The mining industry is also playing a major part in the present day … “The mining sector is as important to Scania as it is to the South African economy,” explains Chris Swanepoel, from Scania South Africa’s mining division. “We rely heavily on mining projects and on the transport of minerals.”

He adds that if the mines are doing well, there is material to transport. “If the mines aren’t doing well, then the reverse applies. As much as a struggling mining industry knocks the South African economy, it has pretty much the same effect on all the truck original equipment manufacturers (OEMs).” These industries really are interconnected.

“We are relatively new in the mining game, including in-pit type trucks, but we’ve evolved tremendously and have taken into account what the mines want, especially with regard to safety standards and requirements.” Swanepoel points out. “We’ve built various offerings around that. We have done a lot of work in the fields of falling object protection systems (FOPS) and roll-over protection systems (ROPS) in our trucks.”

He continues: “We can offer staff carriers to move personnel in and around the mine that are FOPS and ROPS certified and comply with the legal requirements. We really have looked at the specific requirements of the industry to provide solutions that meet all the safety requirements.”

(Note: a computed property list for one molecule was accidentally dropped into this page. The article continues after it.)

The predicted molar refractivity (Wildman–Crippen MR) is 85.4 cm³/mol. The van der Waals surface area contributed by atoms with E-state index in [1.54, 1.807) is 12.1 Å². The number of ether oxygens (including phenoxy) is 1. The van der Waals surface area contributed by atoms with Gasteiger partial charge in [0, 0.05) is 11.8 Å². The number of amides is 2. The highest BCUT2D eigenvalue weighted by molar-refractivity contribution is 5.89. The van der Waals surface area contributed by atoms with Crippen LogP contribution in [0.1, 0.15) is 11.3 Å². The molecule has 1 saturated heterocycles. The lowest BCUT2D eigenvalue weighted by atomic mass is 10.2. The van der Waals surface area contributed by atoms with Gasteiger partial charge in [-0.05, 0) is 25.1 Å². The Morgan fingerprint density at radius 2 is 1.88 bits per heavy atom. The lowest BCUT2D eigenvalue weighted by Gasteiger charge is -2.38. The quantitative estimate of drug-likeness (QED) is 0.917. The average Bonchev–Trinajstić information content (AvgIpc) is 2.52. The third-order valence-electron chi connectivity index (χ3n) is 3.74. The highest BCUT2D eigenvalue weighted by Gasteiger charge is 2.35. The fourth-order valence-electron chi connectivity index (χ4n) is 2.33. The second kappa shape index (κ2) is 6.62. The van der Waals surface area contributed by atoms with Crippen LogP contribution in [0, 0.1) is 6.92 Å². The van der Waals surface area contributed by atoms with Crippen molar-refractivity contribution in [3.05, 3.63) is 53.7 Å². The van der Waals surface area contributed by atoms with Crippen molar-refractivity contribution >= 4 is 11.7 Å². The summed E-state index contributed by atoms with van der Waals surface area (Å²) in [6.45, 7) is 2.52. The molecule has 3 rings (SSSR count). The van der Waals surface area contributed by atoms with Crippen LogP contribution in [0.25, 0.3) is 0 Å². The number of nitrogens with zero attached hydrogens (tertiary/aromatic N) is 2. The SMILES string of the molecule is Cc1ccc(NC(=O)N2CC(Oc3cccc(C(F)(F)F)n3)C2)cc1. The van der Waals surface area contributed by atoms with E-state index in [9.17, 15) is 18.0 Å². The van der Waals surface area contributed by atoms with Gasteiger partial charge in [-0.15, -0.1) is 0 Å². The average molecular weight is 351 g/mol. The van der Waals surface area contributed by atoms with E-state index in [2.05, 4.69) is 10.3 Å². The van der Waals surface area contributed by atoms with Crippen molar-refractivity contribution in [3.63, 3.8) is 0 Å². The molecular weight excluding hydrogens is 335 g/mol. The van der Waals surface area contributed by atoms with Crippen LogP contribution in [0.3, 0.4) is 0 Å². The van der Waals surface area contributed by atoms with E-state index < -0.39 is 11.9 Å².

The mining sector is a difficult one in which to operate. “All the OEMs are in the same boat,” Swanepoel tells FOCUS. “As a market, it is hugely demanding, so the trucks run a very heavy-duty cycle. They’re expected to never break down – and, when they do, they’re expected to be up and running in a very short period of time.”

You scratch my back … Scania is overcoming this challenge by offering different service contracts at various premiums. “Obviously, we’d like to look after the fleet from start to finish, but we have other solutions where we can put a technician in the customer’s workshop or handle the running of the workshop – it is all down to finding the right solutions for the customer.”